• Be a positive role model with technology: tell kids why you don’t use the phone/tv/computer at dinner by explaining, “Family time is really important and I want to hear everything you’re saying.  People who are calling us (or texting me) can wait. Our time together is the most important thing right now.”  Children will feel valued and connected to their family which is shown to decrease the likelihood of future problems with depression, anxiety, drug use, teen pregnancy and the like.  In addition, they will use this as a model for their own lives moving forward in social or familial relationships.
  • Protect yourself from people who aren’t yet conscious of these values!  Put a message on your outgoing email response saying “I don’t check my phone between the hours of 5 and 8 pm as I am with my children but will respond within 24 hours” or let important clients and colleagues know when you can and cannot talk.  It’s surprising how, once you set boundaries, people can live with those boundaries with NO problem!

Clearly, there will be times when we as parents need to be distracted or otherwise disengaged from our children. It’s actually good for children NOT to have our attention at every waking moment.  Down time encourages self-sufficiency, frustration tolerance and patience.  However, if we expect that from our children ALL of the time – where even though we are “with them” we aren’t really mentally “with them” – they lack the kind of engaged parenting that helps them to feel important and truly connected to us.  They begin to act out as a result of feeling unimportant.  And for us as parents, if we don’t stay in the moment some of the time, we may look back when our children fly the nest and wonder if maybe we should have taken it all in before it was too late.

Jill Spivack is a psychotherapist with a specialty in pediatric sleep disorders and parenting. Currently a co-owner of Sleepy Planet, Jill provides sleep consultations, leads groups for first and second-time mothers and lectures on sleep and other parenting topics.  Jill is also a contributor to She is the mother of two children.

The Mother Company aims to support parents and their children, providing thought-provoking web content and products based in social and emotional learning for children ages 3-6. Check out the first episode of our DVD series,“Ruby’s Studio: The Feelings Show”, which teaches kids about how to express their feelings. We want to be a parenting tool for you!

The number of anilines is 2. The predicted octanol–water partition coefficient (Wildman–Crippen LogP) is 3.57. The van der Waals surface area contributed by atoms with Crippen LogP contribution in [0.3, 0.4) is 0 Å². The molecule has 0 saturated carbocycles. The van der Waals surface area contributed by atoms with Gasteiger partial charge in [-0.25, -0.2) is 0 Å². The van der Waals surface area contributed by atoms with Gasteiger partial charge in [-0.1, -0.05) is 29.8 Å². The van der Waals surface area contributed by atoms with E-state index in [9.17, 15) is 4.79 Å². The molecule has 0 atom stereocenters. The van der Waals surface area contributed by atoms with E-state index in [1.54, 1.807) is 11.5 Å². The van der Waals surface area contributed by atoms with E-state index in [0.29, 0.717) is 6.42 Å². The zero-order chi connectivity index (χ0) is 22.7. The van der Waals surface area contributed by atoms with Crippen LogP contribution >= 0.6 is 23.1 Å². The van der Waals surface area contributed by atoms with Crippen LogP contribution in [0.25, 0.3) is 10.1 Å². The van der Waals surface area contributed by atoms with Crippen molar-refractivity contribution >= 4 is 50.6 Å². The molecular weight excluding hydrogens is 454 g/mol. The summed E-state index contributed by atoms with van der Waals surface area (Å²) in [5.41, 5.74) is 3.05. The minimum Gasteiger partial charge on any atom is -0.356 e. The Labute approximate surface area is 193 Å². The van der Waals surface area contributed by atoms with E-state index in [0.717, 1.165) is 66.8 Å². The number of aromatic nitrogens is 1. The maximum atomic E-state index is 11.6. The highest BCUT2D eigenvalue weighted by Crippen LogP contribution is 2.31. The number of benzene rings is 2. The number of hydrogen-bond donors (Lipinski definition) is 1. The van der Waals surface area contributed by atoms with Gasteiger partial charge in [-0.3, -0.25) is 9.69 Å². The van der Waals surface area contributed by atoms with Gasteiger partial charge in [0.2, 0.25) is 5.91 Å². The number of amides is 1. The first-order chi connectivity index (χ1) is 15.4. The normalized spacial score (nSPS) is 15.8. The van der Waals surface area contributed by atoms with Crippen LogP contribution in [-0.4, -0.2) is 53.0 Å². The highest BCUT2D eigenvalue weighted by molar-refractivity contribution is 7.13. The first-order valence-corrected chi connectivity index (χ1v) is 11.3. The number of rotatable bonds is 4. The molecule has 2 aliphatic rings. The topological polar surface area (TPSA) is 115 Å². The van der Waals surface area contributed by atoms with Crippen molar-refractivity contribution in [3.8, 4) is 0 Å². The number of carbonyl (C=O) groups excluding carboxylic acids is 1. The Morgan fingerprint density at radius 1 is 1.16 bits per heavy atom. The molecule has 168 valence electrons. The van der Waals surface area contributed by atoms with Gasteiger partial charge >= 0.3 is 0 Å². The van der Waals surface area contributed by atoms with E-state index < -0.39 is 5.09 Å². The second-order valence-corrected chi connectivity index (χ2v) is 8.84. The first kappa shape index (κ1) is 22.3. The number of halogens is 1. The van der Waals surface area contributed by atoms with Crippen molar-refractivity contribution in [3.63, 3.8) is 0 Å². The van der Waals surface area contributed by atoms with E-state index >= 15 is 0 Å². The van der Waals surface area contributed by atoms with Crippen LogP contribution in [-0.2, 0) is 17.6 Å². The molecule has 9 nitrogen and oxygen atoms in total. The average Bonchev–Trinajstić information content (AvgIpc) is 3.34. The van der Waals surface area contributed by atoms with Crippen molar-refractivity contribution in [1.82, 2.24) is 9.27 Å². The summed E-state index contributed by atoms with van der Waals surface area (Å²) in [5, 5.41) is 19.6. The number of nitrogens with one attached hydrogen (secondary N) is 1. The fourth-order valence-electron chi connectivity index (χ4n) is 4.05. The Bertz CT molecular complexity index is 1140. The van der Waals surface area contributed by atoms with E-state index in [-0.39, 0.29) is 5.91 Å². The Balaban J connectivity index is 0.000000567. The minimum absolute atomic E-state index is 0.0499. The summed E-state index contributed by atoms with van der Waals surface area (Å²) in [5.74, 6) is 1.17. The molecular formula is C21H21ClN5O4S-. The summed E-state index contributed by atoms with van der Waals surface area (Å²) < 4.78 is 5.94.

Posted in: Expert Advice, Learn, Modern Parenting

Comments (7)

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  6. Dalene

    My son is also 14, so I too experienced a basically tech-free time when he was young. I remember the fun times when we would go off in the stroller for long walks and I would point things out to him and we would “talk.” I see a lot of young mothers and nannies these days who are either on their phones or texting instead of interacting with the child. I think it’s sad that they are missing the opportunity to engage with the child, as well as teach. I wonder what studies in the future will tell us about those children and their cognitive abilities. I can’t help but think that seeing the adults around them buried in gadgets from day 1 will have some detrimental effect.

  7. janetlansbury

    Thank you for this wonderful post. I completely agree and identify with it so much. I was alerted to it on Twitter by my friend and associate Lisa Sunbury and, coincidentally, your name happened to come up in my RIE parent/infant class today(!) when a mom named Dawnia recommended you as a sleep specialist.

    My children are 18, 14 and 9, and I am fairly new to blogging and was previously very “low-tech”. (I write about Magda Gerber and the RIE philosphy.) My family and I agree that I shouldn’t have a Blackberry or Smartphone because the temptation to check in and get sucked in, as I do sometimes at my home computer, would be too great. I’m finding it hard to create boundaries, even though I am very aware that my children still need my undivided attention periodically as they did when they were infants and toddlers.

    You’re probably read the recent study (reported in the New York Times) of 300 children who complained about their parents using technology while watching them play sports, during mealtimes and in the car after school pick-ups. This is an inconvenient, but very real problem, and I truly believe it effects OUR quality of life, not just our children’s.